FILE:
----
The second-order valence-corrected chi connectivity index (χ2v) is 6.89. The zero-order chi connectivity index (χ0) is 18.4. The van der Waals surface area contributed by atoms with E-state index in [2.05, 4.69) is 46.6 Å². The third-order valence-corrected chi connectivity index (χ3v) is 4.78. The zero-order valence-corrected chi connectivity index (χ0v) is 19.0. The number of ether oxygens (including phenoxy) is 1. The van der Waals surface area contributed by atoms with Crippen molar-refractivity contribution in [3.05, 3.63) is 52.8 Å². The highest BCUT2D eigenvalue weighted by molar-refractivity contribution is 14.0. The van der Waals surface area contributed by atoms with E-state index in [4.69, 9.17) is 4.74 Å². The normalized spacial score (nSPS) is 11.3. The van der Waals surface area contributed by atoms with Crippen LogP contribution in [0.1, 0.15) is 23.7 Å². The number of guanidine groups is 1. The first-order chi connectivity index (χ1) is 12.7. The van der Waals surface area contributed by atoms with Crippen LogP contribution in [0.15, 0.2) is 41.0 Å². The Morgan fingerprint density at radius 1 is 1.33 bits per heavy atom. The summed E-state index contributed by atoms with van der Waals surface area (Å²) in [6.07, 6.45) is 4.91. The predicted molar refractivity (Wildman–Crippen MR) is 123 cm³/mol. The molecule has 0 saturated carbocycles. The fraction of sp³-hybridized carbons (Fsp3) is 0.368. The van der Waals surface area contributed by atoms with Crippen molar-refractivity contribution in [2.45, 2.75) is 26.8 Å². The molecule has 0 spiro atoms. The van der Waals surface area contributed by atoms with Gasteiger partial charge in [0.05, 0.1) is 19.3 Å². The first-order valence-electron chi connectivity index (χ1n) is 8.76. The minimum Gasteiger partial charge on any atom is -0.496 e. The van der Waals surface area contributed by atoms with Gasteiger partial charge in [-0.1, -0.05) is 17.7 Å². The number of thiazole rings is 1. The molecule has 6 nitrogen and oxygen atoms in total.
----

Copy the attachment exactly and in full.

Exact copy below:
The second-order valence-corrected chi connectivity index (χ2v) is 6.89. The zero-order chi connectivity index (χ0) is 18.4. The van der Waals surface area contributed by atoms with E-state index in [2.05, 4.69) is 46.6 Å². The third-order valence-corrected chi connectivity index (χ3v) is 4.78. The zero-order valence-corrected chi connectivity index (χ0v) is 19.0. The number of ether oxygens (including phenoxy) is 1. The van der Waals surface area contributed by atoms with Crippen molar-refractivity contribution in [3.05, 3.63) is 52.8 Å². The highest BCUT2D eigenvalue weighted by molar-refractivity contribution is 14.0. The van der Waals surface area contributed by atoms with E-state index in [4.69, 9.17) is 4.74 Å². The normalized spacial score (nSPS) is 11.3. The van der Waals surface area contributed by atoms with Crippen LogP contribution in [0.1, 0.15) is 23.7 Å². The number of guanidine groups is 1. The first-order chi connectivity index (χ1) is 12.7. The van der Waals surface area contributed by atoms with Crippen LogP contribution in [0.15, 0.2) is 41.0 Å². The Morgan fingerprint density at radius 1 is 1.33 bits per heavy atom. The summed E-state index contributed by atoms with van der Waals surface area (Å²) in [6.07, 6.45) is 4.91. The predicted molar refractivity (Wildman–Crippen MR) is 123 cm³/mol. The molecule has 0 saturated carbocycles. The fraction of sp³-hybridized carbons (Fsp3) is 0.368. The van der Waals surface area contributed by atoms with Crippen molar-refractivity contribution in [2.45, 2.75) is 26.8 Å². The molecule has 0 spiro atoms. The van der Waals surface area contributed by atoms with Gasteiger partial charge in [0.05, 0.1) is 19.3 Å². The first-order valence-electron chi connectivity index (χ1n) is 8.76. The minimum Gasteiger partial charge on any atom is -0.496 e. The van der Waals surface area contributed by atoms with Gasteiger partial charge in [-0.1, -0.05) is 17.7 Å². The number of thiazole rings is 1. The molecule has 6 nitrogen and oxygen atoms in total.